Fiona Deas: Think carefully about technology transport bans

Laptops now face more scrutiny on certain flights

Laptops now face more scrutiny on certain flights

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Travel bans have stirred up more than a little controversy in recent months – take, for example, President ­Donald Trump going into conflict with the US courts over his plans to ban ­travellers from certain countries.

It has been announced too that US and UK flights from selected ­countries are to enforce a total ban on large electronic devices on 
in-bound aircraft, preventing flyers from opening up their laptops for work or entertainment.

While this is undoubtedly inconvenient for thousands of passengers, the reasons behind the ban are substantiated and, in the interest of safety, a few hours unplugged seems a small price to pay.

In an increasingly mobile world this kind of ban is not unfamiliar – we have seen handheld mobile phone use banned, to ­prevent ­distractions to drivers and to ­promote road safety.

This is unequivocally a good move – taking a hand off the wheel in the interest of mindless ­chatter, or worse to dip your head and ­compose a text is a foolhardy, selfish and dangerous thing to do.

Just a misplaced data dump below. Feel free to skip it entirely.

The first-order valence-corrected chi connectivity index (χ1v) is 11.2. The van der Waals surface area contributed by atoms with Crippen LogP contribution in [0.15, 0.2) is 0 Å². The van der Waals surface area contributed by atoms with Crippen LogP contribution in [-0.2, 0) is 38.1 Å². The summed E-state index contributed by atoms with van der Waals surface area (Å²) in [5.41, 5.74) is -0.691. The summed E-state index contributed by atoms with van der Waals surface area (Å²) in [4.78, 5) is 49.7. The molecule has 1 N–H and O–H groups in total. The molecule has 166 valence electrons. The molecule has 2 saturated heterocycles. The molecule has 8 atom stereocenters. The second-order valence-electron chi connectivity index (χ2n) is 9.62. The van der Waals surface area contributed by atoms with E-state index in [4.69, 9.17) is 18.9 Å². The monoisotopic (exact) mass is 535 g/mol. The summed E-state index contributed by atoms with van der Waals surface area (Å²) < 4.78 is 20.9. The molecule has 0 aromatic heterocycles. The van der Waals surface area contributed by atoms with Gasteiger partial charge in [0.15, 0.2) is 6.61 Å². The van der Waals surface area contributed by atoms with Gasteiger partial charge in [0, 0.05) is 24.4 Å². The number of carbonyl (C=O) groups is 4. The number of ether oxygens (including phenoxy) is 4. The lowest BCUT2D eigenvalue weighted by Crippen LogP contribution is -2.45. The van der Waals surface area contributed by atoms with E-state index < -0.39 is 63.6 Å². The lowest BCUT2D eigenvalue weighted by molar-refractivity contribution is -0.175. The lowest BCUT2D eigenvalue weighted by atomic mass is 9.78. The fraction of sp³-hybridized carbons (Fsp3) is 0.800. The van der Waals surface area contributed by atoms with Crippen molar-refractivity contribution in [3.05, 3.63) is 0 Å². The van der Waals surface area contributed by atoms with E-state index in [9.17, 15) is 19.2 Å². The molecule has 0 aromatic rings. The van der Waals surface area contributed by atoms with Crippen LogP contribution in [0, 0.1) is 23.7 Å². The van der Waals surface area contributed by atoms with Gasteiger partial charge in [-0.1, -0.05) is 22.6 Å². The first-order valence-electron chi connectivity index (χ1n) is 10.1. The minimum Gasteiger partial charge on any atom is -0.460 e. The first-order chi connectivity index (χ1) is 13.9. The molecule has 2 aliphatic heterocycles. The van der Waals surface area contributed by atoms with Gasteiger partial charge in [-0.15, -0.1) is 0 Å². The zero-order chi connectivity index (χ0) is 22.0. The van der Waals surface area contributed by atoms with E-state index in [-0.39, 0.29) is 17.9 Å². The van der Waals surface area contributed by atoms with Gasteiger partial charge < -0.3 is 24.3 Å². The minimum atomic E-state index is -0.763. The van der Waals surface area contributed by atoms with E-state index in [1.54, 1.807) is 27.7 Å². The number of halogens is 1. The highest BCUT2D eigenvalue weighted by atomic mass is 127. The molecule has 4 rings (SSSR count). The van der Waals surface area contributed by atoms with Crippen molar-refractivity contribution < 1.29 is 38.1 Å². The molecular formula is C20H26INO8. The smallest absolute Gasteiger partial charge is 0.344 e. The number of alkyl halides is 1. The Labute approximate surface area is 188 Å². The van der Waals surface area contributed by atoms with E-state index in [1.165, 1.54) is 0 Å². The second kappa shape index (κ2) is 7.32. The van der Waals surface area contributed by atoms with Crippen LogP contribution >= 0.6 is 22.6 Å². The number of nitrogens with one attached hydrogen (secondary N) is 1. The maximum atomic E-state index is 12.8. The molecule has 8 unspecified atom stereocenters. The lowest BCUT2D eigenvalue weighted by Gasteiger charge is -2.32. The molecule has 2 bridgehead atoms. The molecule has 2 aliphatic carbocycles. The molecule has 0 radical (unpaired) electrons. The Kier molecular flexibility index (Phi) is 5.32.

However, bluetooth headsets and Personal Digital Assistants (PDAs) are vital in our line of business, ­enabling our drivers to keep up to date with traffic conditions, jobs and the changing daily demands of the sector.

As it stands, these devices can be legally used, if they are employed correctly. That common sense ­philosophy means that the likes of couriers, taxis and a myriad of other businesses can stay at the top of their game.

We live in a fast-moving world and we must embrace fast-moving technology and ensure our laws reflect the changing requirements and uses. So much so, that for many companies, including our own, ruling out the regular use of PDAs would now be beyond an inconvenience. Ever tighter deadlines and increasing pressure on margins has meant little enough time or resources to think, let alone stop and communicate, for people at all levels in such industries.

Balancing the need to embrace new technology and safety is going to be a problem for governments for years to come.

While some bans are necessary, and ­others welcomed, they should always be carefully considered with discussion and planning, rather than implemented quickly and then retracted.

Communication is essential in our modern world and practical approaches to the law are a ­necessity.

Fiona Deas is co-director at Eagle Couriers, Bathgate.

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